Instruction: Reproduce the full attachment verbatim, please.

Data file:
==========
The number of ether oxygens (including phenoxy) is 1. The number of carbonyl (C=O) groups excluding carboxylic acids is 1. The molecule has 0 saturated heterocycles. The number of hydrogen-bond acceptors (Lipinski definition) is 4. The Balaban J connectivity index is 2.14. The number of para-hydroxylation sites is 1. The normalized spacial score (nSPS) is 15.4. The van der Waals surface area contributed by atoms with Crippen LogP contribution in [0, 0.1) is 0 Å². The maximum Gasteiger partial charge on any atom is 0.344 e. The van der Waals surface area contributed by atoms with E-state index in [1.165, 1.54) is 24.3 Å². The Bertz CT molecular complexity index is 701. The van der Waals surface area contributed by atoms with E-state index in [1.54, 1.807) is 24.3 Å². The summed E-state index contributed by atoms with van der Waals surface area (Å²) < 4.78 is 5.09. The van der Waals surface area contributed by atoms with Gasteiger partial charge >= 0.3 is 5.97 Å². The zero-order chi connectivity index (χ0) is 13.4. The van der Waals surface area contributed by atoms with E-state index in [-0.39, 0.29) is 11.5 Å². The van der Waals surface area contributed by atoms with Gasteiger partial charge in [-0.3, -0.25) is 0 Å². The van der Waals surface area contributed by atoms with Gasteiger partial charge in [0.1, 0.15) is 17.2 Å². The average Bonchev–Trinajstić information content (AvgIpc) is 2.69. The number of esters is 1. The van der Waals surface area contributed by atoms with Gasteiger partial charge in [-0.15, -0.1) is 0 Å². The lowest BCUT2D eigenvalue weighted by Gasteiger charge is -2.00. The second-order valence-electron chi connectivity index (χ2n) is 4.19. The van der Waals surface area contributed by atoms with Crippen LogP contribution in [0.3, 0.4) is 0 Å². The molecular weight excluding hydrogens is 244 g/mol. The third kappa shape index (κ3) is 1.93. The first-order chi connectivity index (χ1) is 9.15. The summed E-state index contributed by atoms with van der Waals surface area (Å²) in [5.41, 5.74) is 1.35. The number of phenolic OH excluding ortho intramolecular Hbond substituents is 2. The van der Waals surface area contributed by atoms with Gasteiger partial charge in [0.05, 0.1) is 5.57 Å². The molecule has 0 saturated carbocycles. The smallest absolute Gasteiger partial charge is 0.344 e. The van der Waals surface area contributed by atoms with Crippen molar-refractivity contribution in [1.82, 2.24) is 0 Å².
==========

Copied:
The number of ether oxygens (including phenoxy) is 1. The number of carbonyl (C=O) groups excluding carboxylic acids is 1. The molecule has 0 saturated heterocycles. The number of hydrogen-bond acceptors (Lipinski definition) is 4. The Balaban J connectivity index is 2.14. The number of para-hydroxylation sites is 1. The normalized spacial score (nSPS) is 15.4. The van der Waals surface area contributed by atoms with Crippen LogP contribution in [0, 0.1) is 0 Å². The maximum Gasteiger partial charge on any atom is 0.344 e. The van der Waals surface area contributed by atoms with E-state index in [1.165, 1.54) is 24.3 Å². The Bertz CT molecular complexity index is 701. The van der Waals surface area contributed by atoms with E-state index in [1.54, 1.807) is 24.3 Å². The summed E-state index contributed by atoms with van der Waals surface area (Å²) < 4.78 is 5.09. The van der Waals surface area contributed by atoms with Gasteiger partial charge >= 0.3 is 5.97 Å². The zero-order chi connectivity index (χ0) is 13.4. The van der Waals surface area contributed by atoms with E-state index in [-0.39, 0.29) is 11.5 Å². The van der Waals surface area contributed by atoms with Gasteiger partial charge in [-0.3, -0.25) is 0 Å². The van der Waals surface area contributed by atoms with Gasteiger partial charge in [0.1, 0.15) is 17.2 Å². The average Bonchev–Trinajstić information content (AvgIpc) is 2.69. The number of esters is 1. The van der Waals surface area contributed by atoms with Gasteiger partial charge in [-0.15, -0.1) is 0 Å². The lowest BCUT2D eigenvalue weighted by Gasteiger charge is -2.00. The second-order valence-electron chi connectivity index (χ2n) is 4.19. The van der Waals surface area contributed by atoms with Crippen LogP contribution in [0.3, 0.4) is 0 Å². The molecular weight excluding hydrogens is 244 g/mol. The third kappa shape index (κ3) is 1.93. The first-order chi connectivity index (χ1) is 9.15. The summed E-state index contributed by atoms with van der Waals surface area (Å²) in [5.41, 5.74) is 1.35. The number of phenolic OH excluding ortho intramolecular Hbond substituents is 2. The van der Waals surface area contributed by atoms with Gasteiger partial charge in [0.05, 0.1) is 5.57 Å². The molecule has 0 saturated carbocycles. The smallest absolute Gasteiger partial charge is 0.344 e. The van der Waals surface area contributed by atoms with Crippen molar-refractivity contribution in [1.82, 2.24) is 0 Å².